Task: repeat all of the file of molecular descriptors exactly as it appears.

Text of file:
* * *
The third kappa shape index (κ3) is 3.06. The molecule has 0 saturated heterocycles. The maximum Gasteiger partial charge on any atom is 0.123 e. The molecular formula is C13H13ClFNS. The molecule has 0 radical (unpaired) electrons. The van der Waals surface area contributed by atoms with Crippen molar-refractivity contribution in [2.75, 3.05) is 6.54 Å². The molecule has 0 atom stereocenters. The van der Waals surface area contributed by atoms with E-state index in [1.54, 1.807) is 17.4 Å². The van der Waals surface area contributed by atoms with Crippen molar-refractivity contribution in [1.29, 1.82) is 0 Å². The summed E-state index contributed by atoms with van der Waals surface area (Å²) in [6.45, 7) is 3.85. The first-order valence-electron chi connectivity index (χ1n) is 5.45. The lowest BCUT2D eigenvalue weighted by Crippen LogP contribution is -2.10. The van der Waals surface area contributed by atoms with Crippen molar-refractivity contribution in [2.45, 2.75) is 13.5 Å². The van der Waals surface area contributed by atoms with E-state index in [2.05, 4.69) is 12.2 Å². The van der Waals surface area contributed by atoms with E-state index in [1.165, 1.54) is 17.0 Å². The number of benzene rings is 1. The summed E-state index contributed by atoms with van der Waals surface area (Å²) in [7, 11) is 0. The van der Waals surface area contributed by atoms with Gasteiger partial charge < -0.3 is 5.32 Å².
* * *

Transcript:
The third kappa shape index (κ3) is 3.06. The molecule has 0 saturated heterocycles. The maximum Gasteiger partial charge on any atom is 0.123 e. The molecular formula is C13H13ClFNS. The molecule has 0 radical (unpaired) electrons. The van der Waals surface area contributed by atoms with Crippen molar-refractivity contribution in [2.75, 3.05) is 6.54 Å². The molecule has 0 atom stereocenters. The van der Waals surface area contributed by atoms with E-state index in [1.54, 1.807) is 17.4 Å². The van der Waals surface area contributed by atoms with Crippen molar-refractivity contribution in [1.29, 1.82) is 0 Å². The summed E-state index contributed by atoms with van der Waals surface area (Å²) in [6.45, 7) is 3.85. The first-order valence-electron chi connectivity index (χ1n) is 5.45. The lowest BCUT2D eigenvalue weighted by Crippen LogP contribution is -2.10. The van der Waals surface area contributed by atoms with Crippen molar-refractivity contribution in [2.45, 2.75) is 13.5 Å². The van der Waals surface area contributed by atoms with E-state index in [2.05, 4.69) is 12.2 Å². The van der Waals surface area contributed by atoms with E-state index in [1.165, 1.54) is 17.0 Å². The number of benzene rings is 1. The summed E-state index contributed by atoms with van der Waals surface area (Å²) in [7, 11) is 0. The van der Waals surface area contributed by atoms with Gasteiger partial charge < -0.3 is 5.32 Å².